SAN ANTONIO (Reuters) - Dallas Federal Reserve Bank President Richard Fisher said on Wednesday that the U.S. central bank had taken “substantial and many” measures to boost market liquidity, and had not yet run out of options.
“I do not think we have exhausted our tool kit. But at the same time, the measures and initiatives that we have taken are to be considered against doing the minimum necessary to restore market efficacy,” Fisher told reporters after a speech.
The Fed has taken a series of emergency measures to keep the financial system from seizing up and Fisher said the actions have helped.
“I hope and I think that it has alleviated some of the pressures,” he said.
Fisher is a voting member of the Fed’s interest rate-setting policy committee this year and dissented against its last rate cut at its March 18 meeting. Fed documents on Tuesday showed he preferred the Fed to focus on liquidity measures.
A Fed official said separately on Wednesday that the central bank was considering further steps to tackle liquidity problems in case the actions already undertaken fail to gain traction.
Fisher made plain that additional steps would have to be justified very carefully.
“I believe, personally speaking, that we should do the minimum necessary to restore the efficacy of the system.”
In his speech, Fisher said the Fed risks provoking inflation if it cuts interest rates by so much that markets are flooded with liquidity.
Fisher said the Fed had opened the monetary ‘spigot’ by lowering its benchmark overnight federal funds rate to shield the economy from a housing and financial market crisis.
“If we turn the spigot up too forcefully, we will flood and kill the grass (of the economy) with inflation,” he told a Dallas Fed community forum.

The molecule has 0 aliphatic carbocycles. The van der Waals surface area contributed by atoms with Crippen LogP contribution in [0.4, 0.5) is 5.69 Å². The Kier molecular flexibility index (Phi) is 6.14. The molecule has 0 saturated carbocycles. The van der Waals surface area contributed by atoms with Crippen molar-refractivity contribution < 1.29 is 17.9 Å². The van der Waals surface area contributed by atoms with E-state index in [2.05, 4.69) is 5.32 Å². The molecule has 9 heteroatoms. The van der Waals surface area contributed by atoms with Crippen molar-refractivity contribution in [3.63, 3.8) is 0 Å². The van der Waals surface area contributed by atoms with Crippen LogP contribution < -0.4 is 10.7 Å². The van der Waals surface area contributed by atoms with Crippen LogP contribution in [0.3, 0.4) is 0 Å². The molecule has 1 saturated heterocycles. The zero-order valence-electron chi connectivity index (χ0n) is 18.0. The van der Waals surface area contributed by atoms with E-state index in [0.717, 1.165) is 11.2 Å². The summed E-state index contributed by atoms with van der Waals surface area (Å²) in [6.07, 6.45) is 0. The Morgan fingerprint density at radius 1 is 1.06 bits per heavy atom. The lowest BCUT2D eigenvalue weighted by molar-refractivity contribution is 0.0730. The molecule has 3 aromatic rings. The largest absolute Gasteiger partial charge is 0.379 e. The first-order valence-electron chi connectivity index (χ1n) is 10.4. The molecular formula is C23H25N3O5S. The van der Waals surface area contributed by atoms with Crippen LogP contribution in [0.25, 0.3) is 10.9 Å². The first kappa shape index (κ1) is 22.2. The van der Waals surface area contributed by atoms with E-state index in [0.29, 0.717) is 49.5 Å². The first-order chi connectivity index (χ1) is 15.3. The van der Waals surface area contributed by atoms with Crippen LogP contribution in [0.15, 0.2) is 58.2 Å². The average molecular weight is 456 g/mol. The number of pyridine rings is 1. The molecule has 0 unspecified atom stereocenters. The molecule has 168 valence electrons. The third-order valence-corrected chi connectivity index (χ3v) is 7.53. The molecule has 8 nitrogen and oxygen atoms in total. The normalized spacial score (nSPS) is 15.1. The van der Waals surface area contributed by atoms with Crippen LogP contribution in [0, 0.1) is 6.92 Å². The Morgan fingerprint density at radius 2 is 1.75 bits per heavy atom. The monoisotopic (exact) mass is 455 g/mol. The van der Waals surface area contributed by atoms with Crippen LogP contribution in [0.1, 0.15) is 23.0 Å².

Fisher later told reporters that the latest news on inflation had not been too bad.
“We had a decent month of numbers. You never go based on one month ... We have to be mindful of the fact as we set monetary policy ... this is one of the factors that we have to take into account constantly,” he said.
It was his second dissent against rate cuts this year, cementing his reputation as one of the more hawkish members of the Fed’s policy-setting committee.
Noting the ‘pipes’ of the financial market system have been clogged by the financial crisis, Fisher also made plain that he was skeptical of the merits of further policy easing.
“Until the confusion and the debris are cleared away, financial intermediaries will be reluctant to book new loans or incur additional risk. This retards the impact of additional monetary accommodation,” he said.
The Fed has cut benchmark overnight U.S. interest rates by 3 percentage points to 2.25 percent since mid-September after the collapse of the risky subprime mortgage market sparked a global credit crunch and chilled U.S. economic growth.
Fisher acknowledged the U.S. economy would continue to suffer a “bout of anemia” until housing and financial market strains recede, and he warned that this might take some time.
“The housing crisis may not yet have run its course, and further danger could lie ahead ...,” he said.
He also defended the recent spate of emergency Fed measures to prevent the financial system from seizing up but stressed this had been done reluctantly and should not be viewed as a bailout by the Fed.
“The objective of all this activity is to provide a bridge for the financial system while it transitions from a period of indiscriminate excess and gets back to normalcy,” he said.
“I do not believe the Fed should be, or is, ‘bailing out’ any particular institution. Nor do I personally believe that any institution in and of itself is ‘too big to fail’.”
Reporting by Alister Bull; Editing by James Dalgleish